He’s a businessman, a councillor – and now a News Shopper columnist. Welcome to Peter Fortune’s Occasional Column of Ramblings (Disclaimer - All ramblings are ill-thought through, likely to change and have tongue firmly placed in the buccal pouch).

I’ve done it! Thirty-one days of alcohol-free moral supremacy later, the first of February loomed into focus and with it, the freedom to gulp down foamy pints, pretend I know what I am talking about with wine and promulgate the fallacy that whiskey is medicinal.

But you know what? I’m having doubts.

Going ‘dry’ focusses the mind on the extent to which our social infrastructure revolves around a ‘wee tipple’.

Go for dinner? We’ll have a couple in the pub first. Meetings all day? We’ll have a drink after work to wind down. Watch Crystal Palace get hammered? Need booze. Catch-up with old friends, celebrate a birth, leaving a job, starting a job, having a job… everything seems to have alcohol attached to it.

Unlike smoking (a discipline I used to have a black belt in before my kids came along) there is no social exclusion attached to alcohol. I sometimes marvel at the commitment of the modern smoker as they gather, cold, wet and ostracised, under whatever cover they can find. Their home is the ‘designated smokers' spot’, pitched far away far from the ‘Normals’, with its mountains of discarded fag-butts forming smouldering nicotine micro-volcanoes around an over-stuffed cylindrical ciggy-bin. You know those bins which are never quite not alight.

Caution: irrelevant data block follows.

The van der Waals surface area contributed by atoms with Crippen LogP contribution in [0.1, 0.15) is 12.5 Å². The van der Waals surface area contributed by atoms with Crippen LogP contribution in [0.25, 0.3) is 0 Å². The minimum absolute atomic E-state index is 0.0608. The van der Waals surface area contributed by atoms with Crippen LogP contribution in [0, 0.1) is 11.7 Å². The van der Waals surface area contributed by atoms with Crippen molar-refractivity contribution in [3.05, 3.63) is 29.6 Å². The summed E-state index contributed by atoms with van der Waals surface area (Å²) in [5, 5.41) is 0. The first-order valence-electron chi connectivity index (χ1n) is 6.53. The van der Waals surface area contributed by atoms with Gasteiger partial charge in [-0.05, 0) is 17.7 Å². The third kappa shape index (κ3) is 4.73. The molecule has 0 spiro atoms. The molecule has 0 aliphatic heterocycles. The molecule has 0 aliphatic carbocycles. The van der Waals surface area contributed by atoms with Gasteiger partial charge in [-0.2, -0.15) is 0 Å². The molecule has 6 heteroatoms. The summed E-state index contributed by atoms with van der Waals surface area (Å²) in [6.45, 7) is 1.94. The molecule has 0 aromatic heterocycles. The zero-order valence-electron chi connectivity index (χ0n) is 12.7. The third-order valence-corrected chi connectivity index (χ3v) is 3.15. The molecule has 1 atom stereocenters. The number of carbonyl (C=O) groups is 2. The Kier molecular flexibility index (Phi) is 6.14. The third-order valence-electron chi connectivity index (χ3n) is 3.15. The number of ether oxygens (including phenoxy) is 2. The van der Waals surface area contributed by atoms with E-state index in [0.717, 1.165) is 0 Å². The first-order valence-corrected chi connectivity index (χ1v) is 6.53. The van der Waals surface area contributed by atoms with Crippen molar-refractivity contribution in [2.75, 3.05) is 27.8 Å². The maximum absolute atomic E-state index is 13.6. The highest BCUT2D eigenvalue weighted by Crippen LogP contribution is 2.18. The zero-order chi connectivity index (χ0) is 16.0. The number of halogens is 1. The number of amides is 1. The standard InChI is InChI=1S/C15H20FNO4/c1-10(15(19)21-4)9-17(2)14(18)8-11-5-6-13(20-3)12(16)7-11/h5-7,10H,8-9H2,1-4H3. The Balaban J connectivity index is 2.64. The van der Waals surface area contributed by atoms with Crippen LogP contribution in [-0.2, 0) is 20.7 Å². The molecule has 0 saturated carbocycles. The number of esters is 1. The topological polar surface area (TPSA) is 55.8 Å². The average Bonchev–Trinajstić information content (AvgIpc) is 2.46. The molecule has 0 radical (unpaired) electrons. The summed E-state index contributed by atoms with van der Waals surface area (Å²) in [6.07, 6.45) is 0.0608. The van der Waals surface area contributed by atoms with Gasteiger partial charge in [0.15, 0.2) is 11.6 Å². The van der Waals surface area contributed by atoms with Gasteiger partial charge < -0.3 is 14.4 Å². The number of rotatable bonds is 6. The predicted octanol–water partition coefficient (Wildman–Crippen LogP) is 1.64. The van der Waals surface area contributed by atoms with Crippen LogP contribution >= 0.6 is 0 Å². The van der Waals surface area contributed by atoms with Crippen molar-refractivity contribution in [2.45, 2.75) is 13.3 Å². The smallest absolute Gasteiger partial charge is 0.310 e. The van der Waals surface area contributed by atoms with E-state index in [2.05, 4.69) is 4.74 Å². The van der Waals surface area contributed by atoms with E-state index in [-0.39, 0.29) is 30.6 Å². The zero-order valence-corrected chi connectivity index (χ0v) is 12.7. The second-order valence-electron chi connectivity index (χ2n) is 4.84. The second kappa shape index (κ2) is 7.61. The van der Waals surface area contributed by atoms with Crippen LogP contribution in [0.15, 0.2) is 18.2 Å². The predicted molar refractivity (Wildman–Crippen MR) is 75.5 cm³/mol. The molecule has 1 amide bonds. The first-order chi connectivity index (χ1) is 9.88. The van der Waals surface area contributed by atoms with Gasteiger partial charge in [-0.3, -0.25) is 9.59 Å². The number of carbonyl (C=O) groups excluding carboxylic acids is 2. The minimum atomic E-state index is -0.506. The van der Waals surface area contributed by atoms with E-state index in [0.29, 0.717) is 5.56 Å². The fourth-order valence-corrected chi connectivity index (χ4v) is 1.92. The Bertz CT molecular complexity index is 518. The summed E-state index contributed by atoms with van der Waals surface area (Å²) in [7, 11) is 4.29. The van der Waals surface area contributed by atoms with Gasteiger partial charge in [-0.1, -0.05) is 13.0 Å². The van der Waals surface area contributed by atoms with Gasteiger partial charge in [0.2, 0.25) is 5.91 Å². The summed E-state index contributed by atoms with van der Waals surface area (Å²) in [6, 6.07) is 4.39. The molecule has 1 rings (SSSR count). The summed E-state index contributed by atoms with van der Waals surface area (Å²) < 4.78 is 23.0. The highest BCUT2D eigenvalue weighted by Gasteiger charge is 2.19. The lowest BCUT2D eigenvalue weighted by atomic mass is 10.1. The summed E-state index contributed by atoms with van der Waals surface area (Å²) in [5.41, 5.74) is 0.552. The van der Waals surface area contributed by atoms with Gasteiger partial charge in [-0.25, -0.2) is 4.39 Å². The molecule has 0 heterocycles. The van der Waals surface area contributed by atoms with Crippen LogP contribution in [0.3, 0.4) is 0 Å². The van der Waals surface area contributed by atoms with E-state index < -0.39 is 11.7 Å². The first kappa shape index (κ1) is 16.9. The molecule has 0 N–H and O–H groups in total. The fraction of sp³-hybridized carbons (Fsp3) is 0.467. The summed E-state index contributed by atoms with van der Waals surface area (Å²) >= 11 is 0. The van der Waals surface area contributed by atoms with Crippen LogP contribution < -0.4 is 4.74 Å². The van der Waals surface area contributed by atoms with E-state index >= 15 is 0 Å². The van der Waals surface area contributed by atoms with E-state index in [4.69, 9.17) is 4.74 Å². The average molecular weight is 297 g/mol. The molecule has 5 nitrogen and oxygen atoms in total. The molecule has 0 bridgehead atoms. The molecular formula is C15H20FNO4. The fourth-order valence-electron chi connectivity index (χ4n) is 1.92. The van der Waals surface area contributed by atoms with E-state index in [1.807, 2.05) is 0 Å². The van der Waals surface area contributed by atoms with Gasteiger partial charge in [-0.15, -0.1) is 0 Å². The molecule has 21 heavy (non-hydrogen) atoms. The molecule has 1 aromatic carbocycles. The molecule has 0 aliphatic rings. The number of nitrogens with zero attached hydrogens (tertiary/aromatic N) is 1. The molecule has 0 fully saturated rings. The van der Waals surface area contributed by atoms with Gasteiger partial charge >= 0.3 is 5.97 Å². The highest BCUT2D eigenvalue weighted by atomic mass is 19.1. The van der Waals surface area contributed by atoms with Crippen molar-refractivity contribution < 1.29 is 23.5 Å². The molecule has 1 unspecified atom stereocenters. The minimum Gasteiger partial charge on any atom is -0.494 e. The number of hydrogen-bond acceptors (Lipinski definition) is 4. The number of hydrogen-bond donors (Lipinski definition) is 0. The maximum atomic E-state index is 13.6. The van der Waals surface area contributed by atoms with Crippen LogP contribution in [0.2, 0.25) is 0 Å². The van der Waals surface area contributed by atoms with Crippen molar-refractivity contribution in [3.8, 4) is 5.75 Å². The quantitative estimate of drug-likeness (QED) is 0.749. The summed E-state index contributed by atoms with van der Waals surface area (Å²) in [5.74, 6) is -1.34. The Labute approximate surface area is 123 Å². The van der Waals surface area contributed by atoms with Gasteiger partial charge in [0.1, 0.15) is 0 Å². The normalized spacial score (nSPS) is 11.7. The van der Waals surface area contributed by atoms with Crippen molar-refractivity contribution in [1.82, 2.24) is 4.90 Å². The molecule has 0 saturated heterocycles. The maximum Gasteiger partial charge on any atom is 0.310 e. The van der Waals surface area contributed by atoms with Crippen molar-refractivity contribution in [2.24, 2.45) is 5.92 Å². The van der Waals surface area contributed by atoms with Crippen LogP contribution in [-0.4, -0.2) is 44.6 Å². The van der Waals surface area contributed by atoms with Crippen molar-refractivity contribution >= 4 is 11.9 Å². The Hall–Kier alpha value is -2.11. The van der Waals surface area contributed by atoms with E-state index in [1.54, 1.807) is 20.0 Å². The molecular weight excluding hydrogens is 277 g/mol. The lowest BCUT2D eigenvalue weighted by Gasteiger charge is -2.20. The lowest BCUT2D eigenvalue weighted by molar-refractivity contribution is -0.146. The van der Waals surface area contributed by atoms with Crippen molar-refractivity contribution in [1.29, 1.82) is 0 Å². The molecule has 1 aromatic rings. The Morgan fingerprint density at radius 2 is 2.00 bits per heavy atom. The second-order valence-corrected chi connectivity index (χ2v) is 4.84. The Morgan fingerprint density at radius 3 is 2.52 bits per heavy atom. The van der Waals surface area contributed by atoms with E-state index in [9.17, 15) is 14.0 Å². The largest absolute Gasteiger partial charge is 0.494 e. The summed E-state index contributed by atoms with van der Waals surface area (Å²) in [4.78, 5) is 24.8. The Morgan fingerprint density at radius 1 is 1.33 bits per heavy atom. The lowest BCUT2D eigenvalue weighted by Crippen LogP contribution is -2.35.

To be a smoker these days (we’ll talk about vaping another time) is just a little…odd. But alcohol! To be alcohol-free results in raised eyebrows in polite society. The feeling is that you are not joining in. You are somehow judging those around you or, put harshly, you’re just boring.

But January, oh blessed and dry January, provides the perfect cover, for you and your friends.

I tried not to avoid my favourite watering hole during this alcoholic desert. Keen to prove I visit the establishment for the cheery banter and Cheers-like ‘everybody-knows-your-name-edness’ of the place, I proudly strode towards the bar on January 4 - as if nothing had changed.

The friendly barman had already put a pint glass to the Fosters tap when, raising my hand, I proudly declared: "Not for me Joey – I’m on dry January."

"What?" came the frankly disgusted reply.

"Just a coke for me please," I replied with faux-confidence. "I’m on dry January."

"Get out."

For a second I wasn’t sure if he meant it, in fact I am still not sure if he meant it, but I stood my ground and demanded his finest pint of coke.

"Pespi OK?"

"Yes, I don’t care."

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The pint of Coke/Pepsi arrived containing two large glaciers of ice, a pink and yellow straw, perky umbrella and general all-round mockery.

Unperturbed I stripped the glass of its accoutrements and set about the post-mix.

It was refreshing, tasty and lasted a great deal longer than my first pint usually does.

But here was one of the first challenges, no longer was I marking time with my fellow drinkers. The metronome of alcoholic consumption was out of kilter and the universe off its axis. The rest of the crowd are ready for drink number two and yet I’m only a few sips into number one.